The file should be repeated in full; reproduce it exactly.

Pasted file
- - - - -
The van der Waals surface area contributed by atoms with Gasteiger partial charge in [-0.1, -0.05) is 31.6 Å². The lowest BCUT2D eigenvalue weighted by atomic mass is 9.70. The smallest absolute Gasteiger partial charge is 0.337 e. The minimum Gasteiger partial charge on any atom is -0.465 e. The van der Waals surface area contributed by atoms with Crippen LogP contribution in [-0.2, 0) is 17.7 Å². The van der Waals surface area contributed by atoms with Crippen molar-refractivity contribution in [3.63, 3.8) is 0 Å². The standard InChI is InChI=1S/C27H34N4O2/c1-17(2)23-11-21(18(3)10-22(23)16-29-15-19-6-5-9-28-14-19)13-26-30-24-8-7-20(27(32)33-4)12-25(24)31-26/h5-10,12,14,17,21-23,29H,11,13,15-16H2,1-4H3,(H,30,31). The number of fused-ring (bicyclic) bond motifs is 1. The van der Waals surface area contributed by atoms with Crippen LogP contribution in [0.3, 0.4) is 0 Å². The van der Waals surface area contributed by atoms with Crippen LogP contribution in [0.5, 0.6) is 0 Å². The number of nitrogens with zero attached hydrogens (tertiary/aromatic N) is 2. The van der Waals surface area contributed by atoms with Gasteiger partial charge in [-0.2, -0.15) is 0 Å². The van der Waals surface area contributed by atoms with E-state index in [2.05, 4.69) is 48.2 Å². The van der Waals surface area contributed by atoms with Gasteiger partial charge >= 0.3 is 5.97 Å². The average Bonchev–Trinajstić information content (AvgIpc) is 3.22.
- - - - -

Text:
The van der Waals surface area contributed by atoms with Gasteiger partial charge in [-0.1, -0.05) is 31.6 Å². The lowest BCUT2D eigenvalue weighted by atomic mass is 9.70. The smallest absolute Gasteiger partial charge is 0.337 e. The minimum Gasteiger partial charge on any atom is -0.465 e. The van der Waals surface area contributed by atoms with Crippen LogP contribution in [-0.2, 0) is 17.7 Å². The van der Waals surface area contributed by atoms with Crippen molar-refractivity contribution in [3.63, 3.8) is 0 Å². The standard InChI is InChI=1S/C27H34N4O2/c1-17(2)23-11-21(18(3)10-22(23)16-29-15-19-6-5-9-28-14-19)13-26-30-24-8-7-20(27(32)33-4)12-25(24)31-26/h5-10,12,14,17,21-23,29H,11,13,15-16H2,1-4H3,(H,30,31). The number of fused-ring (bicyclic) bond motifs is 1. The van der Waals surface area contributed by atoms with Crippen LogP contribution in [0.3, 0.4) is 0 Å². The van der Waals surface area contributed by atoms with Crippen LogP contribution in [0.5, 0.6) is 0 Å². The number of nitrogens with zero attached hydrogens (tertiary/aromatic N) is 2. The van der Waals surface area contributed by atoms with Gasteiger partial charge in [-0.2, -0.15) is 0 Å². The van der Waals surface area contributed by atoms with E-state index in [2.05, 4.69) is 48.2 Å². The van der Waals surface area contributed by atoms with Gasteiger partial charge >= 0.3 is 5.97 Å². The average Bonchev–Trinajstić information content (AvgIpc) is 3.22.